Why do classes have a plain dictionary, rather than a mappingproxy, or some sort of immutable dict?

The dictionary of a class is a normal dictionary, but we protect it with a mappingproxy:

>>> class C: pass
>>> type(C.__dict__)
<class 'mappingproxy'>

Unfortunately this is fragile, and adds much complexity elsewhere.

E.g. We have to dance around the normal behavior of descriptors, otherwise C.__dict__["__dict__"].__get__(C) would return the underlying dictionary. See subtype_dict() and subtype_setdict() in typeobject.c.

There is a way to access an underlying mapping in MappingProxyType · Issue #88004 · python/cpython · GitHub is arguably a security issue, yet was closed as “won’t fix”.

If the class’s dict were an immutable dict, then these problems would (mostly) go away.

So, why is it this way? Historical reasons, or is there something else?

Is the class of a class’s dict part of the API, or an implementation detail?
In other words, is it OK if type(C.__dict__) != mappingproxy?

At least in the Python2 days it was not uncommon to add additional methods to classes dynamically, e.g. for parsing purposes.

For Python2 I also had a tool which “froze” sub-classes to gain more speed. The tool took the class and walked the inheritance tree, adding all the methods it found to the sub-class’ .__dict__. This enhanced method lookup speed somewhat and made a difference esp. for mix-in class setups.

Nothing has changed there.
The problem is that Python prohibits direct mutation of a class’s __dict__, but class dictionaries are mutable dicts.

class C: pass
C.meth = lambda self: ...  #OK
C.__dict__["meth"] = lambda self: ...  #Fails

Because C’s dictionary is a dict we have to jump through hoops to prevent C.__dict__["meth"] = ...

Well, in Python2, you can directly assign to the class’ dict (there’s no mappingproxy trying to prevent this). This is no longer possible in Python3.

However, since setattr(C, "meth", meth) still works, missing direct write access to C.__dict__ can be worked around in Python3.

I hadn’t realized that this was a Python 3 feature. That goes someway to answering my question, thanks.

this is not quite correct, it’s only true for old-style classes. New-style classes always had immutable mappingproxies as their dicts, I think:

$ python
Python 2.7.18 (tags/2.7:8d21aa21f2, May  5 2021, 11:49:47) 
[GCC 10.3.0] on linux2
Type "help", "copyright", "credits" or "license" for more information.
>>> class A: pass
>>> A.__dict__['a'] = 1
>>> class A(object): pass
>>> A.__dict__['a'] = 1
Traceback (most recent call last):
  File "<stdin>", line 1, in <module>
TypeError: 'dictproxy' object does not support item assignment

PyPy experimented at some point (maybe 2008?) with making new-style class dicts be of type dict, but have those dicts still be immutable. Unfortunately we found out that there is code in libraries that inspects the types of .__dict__ and has special logic to handle mappingproxy (I don’t remember which libraries those were though). So we had to switch to also implementing mappingproxies to be compatible.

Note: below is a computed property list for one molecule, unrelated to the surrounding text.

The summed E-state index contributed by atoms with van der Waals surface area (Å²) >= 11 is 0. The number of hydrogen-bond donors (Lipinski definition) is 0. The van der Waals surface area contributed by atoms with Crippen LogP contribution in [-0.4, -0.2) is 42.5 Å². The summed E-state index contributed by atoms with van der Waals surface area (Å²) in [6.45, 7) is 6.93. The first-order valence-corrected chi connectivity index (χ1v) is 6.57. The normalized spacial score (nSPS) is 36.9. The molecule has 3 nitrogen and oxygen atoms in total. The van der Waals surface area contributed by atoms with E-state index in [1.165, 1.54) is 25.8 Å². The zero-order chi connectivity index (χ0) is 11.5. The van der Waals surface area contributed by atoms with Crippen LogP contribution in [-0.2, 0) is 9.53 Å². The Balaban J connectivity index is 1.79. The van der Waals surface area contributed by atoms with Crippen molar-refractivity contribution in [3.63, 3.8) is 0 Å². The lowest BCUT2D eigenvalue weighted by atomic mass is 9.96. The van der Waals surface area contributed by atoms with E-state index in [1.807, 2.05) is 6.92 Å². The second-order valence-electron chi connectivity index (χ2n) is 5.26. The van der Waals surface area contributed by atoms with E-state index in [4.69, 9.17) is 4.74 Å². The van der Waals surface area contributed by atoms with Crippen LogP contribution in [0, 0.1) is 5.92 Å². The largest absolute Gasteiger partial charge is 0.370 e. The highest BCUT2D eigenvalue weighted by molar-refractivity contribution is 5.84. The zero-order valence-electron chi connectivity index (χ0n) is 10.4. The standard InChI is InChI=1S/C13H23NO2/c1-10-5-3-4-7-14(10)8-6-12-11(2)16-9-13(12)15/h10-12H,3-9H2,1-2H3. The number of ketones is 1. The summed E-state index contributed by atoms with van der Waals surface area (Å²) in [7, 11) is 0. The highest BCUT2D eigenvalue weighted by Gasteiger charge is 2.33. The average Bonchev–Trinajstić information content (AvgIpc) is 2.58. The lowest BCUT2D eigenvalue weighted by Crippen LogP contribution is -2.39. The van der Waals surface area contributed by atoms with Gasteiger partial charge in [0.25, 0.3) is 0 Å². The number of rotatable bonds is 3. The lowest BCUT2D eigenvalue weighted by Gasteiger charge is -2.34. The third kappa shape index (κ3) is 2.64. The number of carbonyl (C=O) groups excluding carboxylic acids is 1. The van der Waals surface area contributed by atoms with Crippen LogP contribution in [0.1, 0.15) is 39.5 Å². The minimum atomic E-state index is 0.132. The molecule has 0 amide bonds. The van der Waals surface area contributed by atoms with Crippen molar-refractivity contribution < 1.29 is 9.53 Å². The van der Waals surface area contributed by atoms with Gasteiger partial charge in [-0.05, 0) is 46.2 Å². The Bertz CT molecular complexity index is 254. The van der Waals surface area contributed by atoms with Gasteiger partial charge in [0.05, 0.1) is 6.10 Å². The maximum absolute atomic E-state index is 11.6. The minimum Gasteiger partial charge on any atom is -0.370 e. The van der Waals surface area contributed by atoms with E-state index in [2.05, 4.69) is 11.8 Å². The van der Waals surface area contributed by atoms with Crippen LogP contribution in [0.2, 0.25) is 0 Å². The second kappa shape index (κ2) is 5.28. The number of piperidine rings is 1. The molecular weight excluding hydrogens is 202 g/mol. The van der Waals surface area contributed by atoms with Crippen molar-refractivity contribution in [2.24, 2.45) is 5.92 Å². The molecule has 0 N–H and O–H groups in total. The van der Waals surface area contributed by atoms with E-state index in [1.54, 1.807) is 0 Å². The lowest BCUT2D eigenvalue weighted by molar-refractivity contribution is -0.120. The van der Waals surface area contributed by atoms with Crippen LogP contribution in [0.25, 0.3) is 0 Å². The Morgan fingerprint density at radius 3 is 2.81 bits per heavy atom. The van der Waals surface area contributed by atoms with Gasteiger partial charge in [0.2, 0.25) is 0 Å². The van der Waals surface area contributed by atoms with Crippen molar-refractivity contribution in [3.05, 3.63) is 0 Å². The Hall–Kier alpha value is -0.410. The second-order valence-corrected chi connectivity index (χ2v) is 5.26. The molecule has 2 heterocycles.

IIRC, the class dict is protected from direct item assignment due to the way slots for special methods are updated in Python 3. For example:

import ctypes

_PyObject_GetDictPtr = ctypes.pythonapi._PyObject_GetDictPtr
_PyObject_GetDictPtr.restype = ctypes.POINTER(ctypes.py_object)
_PyObject_GetDictPtr.argtypes = ctypes.py_object,

class C:

d = _PyObject_GetDictPtr(C)[0]

Assigning a special method directly to the dict doesn’t actually update the corresponding slot:

>>> d['__len__'] = lambda s: 42
>>> len(C())
Traceback (most recent call last):
  File "<stdin>", line 1, in <module>
TypeError: object of type 'C' has no len()

It has to be assigned as an attribute:

>>> C.__len__ = C.__dict__['__len__']
>>> len(C())

Yes, that might be a problem. But hopefully less now, that Python 2 is in the past.
If we do change class dicts to be a new type, then types.MappingProxyType needs to be redefined as type({}.keys().mapping) which is fine for code that wants to create read-only views on dicts, but not so good for introspection tools looking for class dicts.

@markshannon Do you have a specific proposal, or was this just a fact-finding mission and is your question answered? It is clear that the proxy exists to disallow direct mutation of the underlying dict, but to allow indirect mutation as a side effect of setting an attribute.

If we somehow were to change type(cls.__dict__) I don’t think that would be a hugely breaking change – I’m sure there’s some code out there that depends on this (the type is published as types.MappingProxyType) but I don’t think it would be a show-stopper.

A possible improvement could be to get rid of the proxy and instead install some kind of mutation callback on the underlying dict that does the work that is currently done by the class setattr operation. I’m guessing that the proposed dict callback scheme would make this viable.

I don’t know if we’d have to implement some deprecation warning – I wouldn’t even know what we could warn about – maybe isinstance(x, types.MappingProxyType)? But what alternative would people have until the implementation is changed, other than ignore the deprecation warning?